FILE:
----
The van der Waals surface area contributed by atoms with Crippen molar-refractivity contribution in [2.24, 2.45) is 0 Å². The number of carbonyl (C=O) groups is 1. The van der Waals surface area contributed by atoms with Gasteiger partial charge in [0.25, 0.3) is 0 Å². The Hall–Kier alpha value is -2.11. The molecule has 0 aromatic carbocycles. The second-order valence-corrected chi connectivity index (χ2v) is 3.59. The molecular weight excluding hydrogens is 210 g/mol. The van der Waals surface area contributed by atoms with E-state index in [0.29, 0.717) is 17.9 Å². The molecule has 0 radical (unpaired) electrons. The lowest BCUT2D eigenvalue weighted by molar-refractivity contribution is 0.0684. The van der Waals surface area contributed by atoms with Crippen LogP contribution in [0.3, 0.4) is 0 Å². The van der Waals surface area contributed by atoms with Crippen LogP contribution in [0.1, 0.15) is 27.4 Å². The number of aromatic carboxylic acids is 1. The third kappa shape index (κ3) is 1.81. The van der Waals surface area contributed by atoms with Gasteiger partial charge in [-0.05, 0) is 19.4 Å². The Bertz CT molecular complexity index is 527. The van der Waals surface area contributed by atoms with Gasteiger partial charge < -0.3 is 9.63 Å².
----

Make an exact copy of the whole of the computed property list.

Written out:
The van der Waals surface area contributed by atoms with Crippen molar-refractivity contribution in [2.24, 2.45) is 0 Å². The number of carbonyl (C=O) groups is 1. The van der Waals surface area contributed by atoms with Gasteiger partial charge in [0.25, 0.3) is 0 Å². The Hall–Kier alpha value is -2.11. The molecule has 0 aromatic carbocycles. The second-order valence-corrected chi connectivity index (χ2v) is 3.59. The molecular weight excluding hydrogens is 210 g/mol. The van der Waals surface area contributed by atoms with E-state index in [0.29, 0.717) is 17.9 Å². The molecule has 0 radical (unpaired) electrons. The lowest BCUT2D eigenvalue weighted by molar-refractivity contribution is 0.0684. The van der Waals surface area contributed by atoms with Crippen LogP contribution in [0.3, 0.4) is 0 Å². The van der Waals surface area contributed by atoms with Crippen LogP contribution in [0.1, 0.15) is 27.4 Å². The number of aromatic carboxylic acids is 1. The third kappa shape index (κ3) is 1.81. The van der Waals surface area contributed by atoms with Gasteiger partial charge in [-0.05, 0) is 19.4 Å². The Bertz CT molecular complexity index is 527. The van der Waals surface area contributed by atoms with Gasteiger partial charge < -0.3 is 9.63 Å².